Infinite Reflections inside Reconstruction d’une Cellule de Labyrinthe.  Photographer: Orestes Chouchoulas – We Own Cameras

At the opposite end of the labyrinth, I was faced with the third type of light manipulation, the PROJECTED LIGHTS

Julio Le Parc “Lumiere Verticale Visualisee”

The diffused light on vertically hung soft translucent fabric panels was a fresh contrast to Le Parc’s use of hard materials of the labyrinth to reflect light.  Here, he marked a white line on the floor demarcating the distance from which he wanted the visitors to experience “lumiere Verticale Visualisee”, which was the reverse of everywhere else in the exhibition.  this one, he did not want us to touch nor enter.  Although the artist was not physically here, we actually could feel his presence through the small clues left within the work.  It was as if he wanted to challenge us in every step of the way in this exhibition, asking us to question “What is my relationship to the work?” not just to come into a gallery and look at art as if we knew exactly what to expect.  He wanted to surprise us.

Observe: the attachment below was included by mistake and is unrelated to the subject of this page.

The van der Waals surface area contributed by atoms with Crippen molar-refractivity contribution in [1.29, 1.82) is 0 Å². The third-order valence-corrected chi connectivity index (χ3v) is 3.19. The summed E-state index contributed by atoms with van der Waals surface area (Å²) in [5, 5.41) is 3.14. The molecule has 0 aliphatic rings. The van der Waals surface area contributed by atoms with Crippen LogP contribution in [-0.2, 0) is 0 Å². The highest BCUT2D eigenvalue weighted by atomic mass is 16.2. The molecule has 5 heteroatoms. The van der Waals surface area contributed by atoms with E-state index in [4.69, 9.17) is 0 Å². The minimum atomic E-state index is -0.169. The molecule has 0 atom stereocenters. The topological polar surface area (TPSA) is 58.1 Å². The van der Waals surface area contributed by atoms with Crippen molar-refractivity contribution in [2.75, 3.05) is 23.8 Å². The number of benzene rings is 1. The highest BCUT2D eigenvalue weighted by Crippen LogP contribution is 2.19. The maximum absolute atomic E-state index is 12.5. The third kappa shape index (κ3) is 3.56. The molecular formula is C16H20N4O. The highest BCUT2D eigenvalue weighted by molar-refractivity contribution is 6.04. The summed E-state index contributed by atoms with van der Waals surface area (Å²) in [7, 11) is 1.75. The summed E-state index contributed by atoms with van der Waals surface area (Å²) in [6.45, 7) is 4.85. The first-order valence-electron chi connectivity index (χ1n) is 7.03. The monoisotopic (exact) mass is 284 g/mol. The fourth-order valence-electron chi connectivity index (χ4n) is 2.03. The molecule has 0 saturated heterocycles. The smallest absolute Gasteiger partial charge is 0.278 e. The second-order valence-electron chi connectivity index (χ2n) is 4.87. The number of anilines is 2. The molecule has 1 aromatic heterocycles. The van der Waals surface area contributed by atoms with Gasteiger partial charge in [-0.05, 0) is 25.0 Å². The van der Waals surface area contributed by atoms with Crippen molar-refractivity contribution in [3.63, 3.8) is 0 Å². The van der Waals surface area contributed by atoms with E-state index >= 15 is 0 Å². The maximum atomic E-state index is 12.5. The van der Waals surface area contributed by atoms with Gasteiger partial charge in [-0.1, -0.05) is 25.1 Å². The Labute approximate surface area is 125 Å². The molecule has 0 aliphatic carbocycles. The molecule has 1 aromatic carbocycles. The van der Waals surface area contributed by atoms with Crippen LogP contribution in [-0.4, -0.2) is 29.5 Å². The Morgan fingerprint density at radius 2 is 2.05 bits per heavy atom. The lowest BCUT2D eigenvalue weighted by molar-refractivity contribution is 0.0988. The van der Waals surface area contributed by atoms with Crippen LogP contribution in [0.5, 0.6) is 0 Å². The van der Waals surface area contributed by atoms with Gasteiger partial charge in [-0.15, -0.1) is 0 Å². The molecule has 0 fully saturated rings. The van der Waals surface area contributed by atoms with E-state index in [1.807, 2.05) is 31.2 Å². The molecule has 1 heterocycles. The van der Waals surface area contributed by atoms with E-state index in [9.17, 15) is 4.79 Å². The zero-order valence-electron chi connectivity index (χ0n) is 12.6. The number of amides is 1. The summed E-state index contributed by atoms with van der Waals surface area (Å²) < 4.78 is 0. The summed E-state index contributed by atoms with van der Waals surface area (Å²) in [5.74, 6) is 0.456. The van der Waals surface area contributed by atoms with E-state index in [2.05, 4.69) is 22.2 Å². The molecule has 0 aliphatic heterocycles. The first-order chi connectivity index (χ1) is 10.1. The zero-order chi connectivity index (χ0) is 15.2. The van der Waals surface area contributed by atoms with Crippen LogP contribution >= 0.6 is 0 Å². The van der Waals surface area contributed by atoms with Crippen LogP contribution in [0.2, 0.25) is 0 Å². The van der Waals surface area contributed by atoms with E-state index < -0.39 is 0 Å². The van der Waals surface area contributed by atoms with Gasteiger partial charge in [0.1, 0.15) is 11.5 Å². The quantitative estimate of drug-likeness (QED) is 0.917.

Extension of Space in Julio Le Parc “Continuel Lumiere”

By the end of the afternoon, I was glad that I took the time to visit this exhibition because manipulation of lights, shadows and reflections by Julio Le Parc were just so powerful.  He had certainly succeeded in challenging his visitors to rethink their attitude to the social norm and how we perceive space.  I had always been intrigued by infinite reflections and often use mirrored walls in my design work to extend the size of a confined space.  To be able to experience how far an artist could manipulate our perception of space through the use of mirrors, manipulation of lights and shadows was not only inspirational, but also educational and lots of fun all at the same time!  I could honestly say that it was an afternoon well spent…  I came out of the exhibition feeling like a happy child after a visit to the fairground!

Julio Le Parc at Serpentine Sackler Gallery from 25th November 2014 to 15th February 2015.  For more information, visit http://www.serpentinegalleries.org/exhibitions-events/julio-le-parc